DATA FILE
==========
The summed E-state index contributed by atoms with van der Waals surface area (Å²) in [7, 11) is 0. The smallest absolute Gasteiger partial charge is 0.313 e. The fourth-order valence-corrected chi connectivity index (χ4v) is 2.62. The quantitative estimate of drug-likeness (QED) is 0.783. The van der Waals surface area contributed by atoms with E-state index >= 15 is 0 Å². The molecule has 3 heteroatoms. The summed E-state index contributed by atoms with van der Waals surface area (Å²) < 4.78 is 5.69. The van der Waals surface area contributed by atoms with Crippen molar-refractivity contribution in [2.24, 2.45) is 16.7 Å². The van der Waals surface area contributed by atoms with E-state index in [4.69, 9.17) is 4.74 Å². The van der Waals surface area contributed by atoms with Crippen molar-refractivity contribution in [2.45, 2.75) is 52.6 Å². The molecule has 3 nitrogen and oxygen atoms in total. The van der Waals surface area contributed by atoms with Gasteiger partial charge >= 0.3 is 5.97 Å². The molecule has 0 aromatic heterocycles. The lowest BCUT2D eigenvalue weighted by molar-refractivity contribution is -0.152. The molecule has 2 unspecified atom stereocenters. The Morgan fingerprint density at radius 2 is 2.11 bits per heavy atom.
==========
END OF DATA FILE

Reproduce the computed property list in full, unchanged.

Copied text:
The summed E-state index contributed by atoms with van der Waals surface area (Å²) in [7, 11) is 0. The smallest absolute Gasteiger partial charge is 0.313 e. The fourth-order valence-corrected chi connectivity index (χ4v) is 2.62. The quantitative estimate of drug-likeness (QED) is 0.783. The van der Waals surface area contributed by atoms with E-state index >= 15 is 0 Å². The molecule has 3 heteroatoms. The summed E-state index contributed by atoms with van der Waals surface area (Å²) < 4.78 is 5.69. The van der Waals surface area contributed by atoms with Crippen molar-refractivity contribution in [2.24, 2.45) is 16.7 Å². The van der Waals surface area contributed by atoms with E-state index in [4.69, 9.17) is 4.74 Å². The van der Waals surface area contributed by atoms with Crippen molar-refractivity contribution in [2.45, 2.75) is 52.6 Å². The molecule has 3 nitrogen and oxygen atoms in total. The van der Waals surface area contributed by atoms with Gasteiger partial charge >= 0.3 is 5.97 Å². The molecule has 0 aromatic heterocycles. The lowest BCUT2D eigenvalue weighted by molar-refractivity contribution is -0.152. The molecule has 2 unspecified atom stereocenters. The Morgan fingerprint density at radius 2 is 2.11 bits per heavy atom.